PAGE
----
Nomenclature – what’s in a name?

Different types of amyloidosis are named according to the proteins which form the amyloid fibrils. All have the initial “A” denoting amyloidosis and letter(s) identifying the particular precursor protein which forms amyloid fibrils within the amyloid deposits. For example:

AL amyloidosis:  Light chains (fragments of monoclonal immunoglobulins (antibodies)) are the amyloid precursor protein. This is the most common form of amyloidosis and was formerly known as primary amyloidosis.

ATTR amyloidosis: Transthyretin (TTR), a normal blood protein, present in everybody, is the amyloid precursor protein. ATTR amyloidosis may be inherited (hereditary ATTR amyloidosis) or non-inherited (wild type ATTR amyloidosis, also known as ATTRwt).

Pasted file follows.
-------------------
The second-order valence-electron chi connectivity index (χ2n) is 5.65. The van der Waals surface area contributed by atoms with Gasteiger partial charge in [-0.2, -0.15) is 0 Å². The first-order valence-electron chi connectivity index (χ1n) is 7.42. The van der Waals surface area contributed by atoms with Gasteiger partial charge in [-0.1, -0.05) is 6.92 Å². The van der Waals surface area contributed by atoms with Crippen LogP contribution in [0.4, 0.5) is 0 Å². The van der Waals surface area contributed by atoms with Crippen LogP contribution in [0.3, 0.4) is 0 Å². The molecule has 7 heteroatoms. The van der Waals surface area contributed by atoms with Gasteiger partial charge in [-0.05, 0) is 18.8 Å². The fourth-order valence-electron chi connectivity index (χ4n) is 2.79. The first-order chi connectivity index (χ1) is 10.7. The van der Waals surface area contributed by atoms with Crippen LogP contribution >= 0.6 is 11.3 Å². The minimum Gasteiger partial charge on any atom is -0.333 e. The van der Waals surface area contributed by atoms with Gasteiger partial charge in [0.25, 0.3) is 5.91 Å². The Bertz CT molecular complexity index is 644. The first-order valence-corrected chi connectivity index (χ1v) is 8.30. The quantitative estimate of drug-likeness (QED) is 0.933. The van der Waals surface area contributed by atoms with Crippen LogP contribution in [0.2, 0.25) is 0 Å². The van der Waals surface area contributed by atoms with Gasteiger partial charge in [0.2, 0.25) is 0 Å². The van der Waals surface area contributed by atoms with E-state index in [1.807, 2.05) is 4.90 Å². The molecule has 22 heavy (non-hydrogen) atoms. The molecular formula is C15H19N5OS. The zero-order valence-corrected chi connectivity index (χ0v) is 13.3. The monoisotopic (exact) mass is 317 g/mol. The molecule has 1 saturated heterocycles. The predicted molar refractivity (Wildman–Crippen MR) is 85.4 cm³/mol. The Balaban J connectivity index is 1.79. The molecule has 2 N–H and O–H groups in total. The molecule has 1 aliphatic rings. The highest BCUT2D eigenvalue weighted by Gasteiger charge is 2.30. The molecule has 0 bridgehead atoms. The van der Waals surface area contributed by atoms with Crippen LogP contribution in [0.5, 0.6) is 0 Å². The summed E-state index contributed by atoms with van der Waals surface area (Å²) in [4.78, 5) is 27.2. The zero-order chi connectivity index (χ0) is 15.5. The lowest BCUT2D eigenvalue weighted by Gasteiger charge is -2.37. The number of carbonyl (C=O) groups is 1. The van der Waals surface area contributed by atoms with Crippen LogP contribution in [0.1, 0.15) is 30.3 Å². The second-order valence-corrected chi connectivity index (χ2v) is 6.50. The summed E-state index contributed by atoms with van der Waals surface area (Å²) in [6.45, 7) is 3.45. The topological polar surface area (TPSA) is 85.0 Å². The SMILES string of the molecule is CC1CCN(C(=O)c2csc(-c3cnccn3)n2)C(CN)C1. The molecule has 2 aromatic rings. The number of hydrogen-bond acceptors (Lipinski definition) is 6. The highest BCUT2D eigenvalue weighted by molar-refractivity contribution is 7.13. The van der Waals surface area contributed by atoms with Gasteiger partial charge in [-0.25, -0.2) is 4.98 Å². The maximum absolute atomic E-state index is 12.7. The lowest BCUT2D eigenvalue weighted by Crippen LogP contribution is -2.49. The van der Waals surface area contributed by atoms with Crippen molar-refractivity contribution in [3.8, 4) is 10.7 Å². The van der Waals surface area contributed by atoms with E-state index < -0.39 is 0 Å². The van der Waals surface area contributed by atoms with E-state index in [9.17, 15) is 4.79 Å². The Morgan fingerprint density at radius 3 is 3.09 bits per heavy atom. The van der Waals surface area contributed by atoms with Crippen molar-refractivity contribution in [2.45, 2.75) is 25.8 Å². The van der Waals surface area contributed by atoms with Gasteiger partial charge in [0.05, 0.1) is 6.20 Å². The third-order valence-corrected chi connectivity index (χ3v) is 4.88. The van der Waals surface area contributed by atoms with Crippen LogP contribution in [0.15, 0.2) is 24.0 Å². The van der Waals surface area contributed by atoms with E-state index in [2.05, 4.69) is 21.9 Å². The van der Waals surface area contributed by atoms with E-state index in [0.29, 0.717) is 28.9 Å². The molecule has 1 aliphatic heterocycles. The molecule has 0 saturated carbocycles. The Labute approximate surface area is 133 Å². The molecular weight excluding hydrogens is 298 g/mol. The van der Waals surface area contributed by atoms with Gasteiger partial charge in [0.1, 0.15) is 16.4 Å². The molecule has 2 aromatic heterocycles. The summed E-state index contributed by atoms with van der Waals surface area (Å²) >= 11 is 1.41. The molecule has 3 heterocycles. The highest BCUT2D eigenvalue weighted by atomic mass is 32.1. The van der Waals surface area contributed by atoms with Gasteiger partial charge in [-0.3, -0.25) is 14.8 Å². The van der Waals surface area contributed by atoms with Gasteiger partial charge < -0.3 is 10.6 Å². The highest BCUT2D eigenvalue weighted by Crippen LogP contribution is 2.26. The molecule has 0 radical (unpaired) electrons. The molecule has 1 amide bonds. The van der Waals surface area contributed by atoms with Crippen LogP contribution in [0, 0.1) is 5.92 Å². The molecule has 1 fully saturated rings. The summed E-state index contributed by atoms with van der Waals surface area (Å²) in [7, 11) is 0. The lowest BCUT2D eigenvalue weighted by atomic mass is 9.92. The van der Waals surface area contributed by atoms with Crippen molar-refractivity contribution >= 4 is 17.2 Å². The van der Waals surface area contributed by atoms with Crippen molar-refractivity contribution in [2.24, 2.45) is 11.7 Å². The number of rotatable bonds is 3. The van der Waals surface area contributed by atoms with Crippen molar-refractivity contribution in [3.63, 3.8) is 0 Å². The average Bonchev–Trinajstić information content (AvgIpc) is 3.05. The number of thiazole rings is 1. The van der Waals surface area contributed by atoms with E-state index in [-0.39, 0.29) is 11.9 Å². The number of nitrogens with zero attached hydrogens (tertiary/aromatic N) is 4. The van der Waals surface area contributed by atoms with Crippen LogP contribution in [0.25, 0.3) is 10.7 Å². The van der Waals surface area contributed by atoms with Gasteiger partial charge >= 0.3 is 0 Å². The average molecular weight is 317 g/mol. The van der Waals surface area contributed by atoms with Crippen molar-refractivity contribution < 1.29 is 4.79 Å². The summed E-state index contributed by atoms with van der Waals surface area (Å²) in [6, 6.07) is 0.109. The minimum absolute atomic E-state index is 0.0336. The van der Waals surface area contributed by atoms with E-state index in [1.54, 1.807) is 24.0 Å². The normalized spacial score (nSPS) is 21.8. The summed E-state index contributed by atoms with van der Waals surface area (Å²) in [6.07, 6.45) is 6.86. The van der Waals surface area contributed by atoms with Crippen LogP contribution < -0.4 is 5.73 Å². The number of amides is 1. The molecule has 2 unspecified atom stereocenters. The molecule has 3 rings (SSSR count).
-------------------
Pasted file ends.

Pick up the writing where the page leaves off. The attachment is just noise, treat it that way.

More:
AA amyloidosis: Serum amyloid A protein (SAA), a blood protein whose levels rise when there is prolonged inflammation, is the amyloid precursor protein. This was formerly known as secondary amyloidosis.

Aβ2M amyloidosis: Beta 2 Microglobulin (β2M) is the amyloid precursor protein.

AFib amyloidosis: Fibrinogen is the amyloid precursor protein.

A wide variety of other proteins can form amyloid in the various rare, hereditary types of amyloidosis.

Frequency of different types of amyloidosis seen at the NAC

Amyloidosis may be either systemic or local:
Amyloidosis typesAmyloidosis may also be either acquired or hereditary:

amyloidosis acq hereditary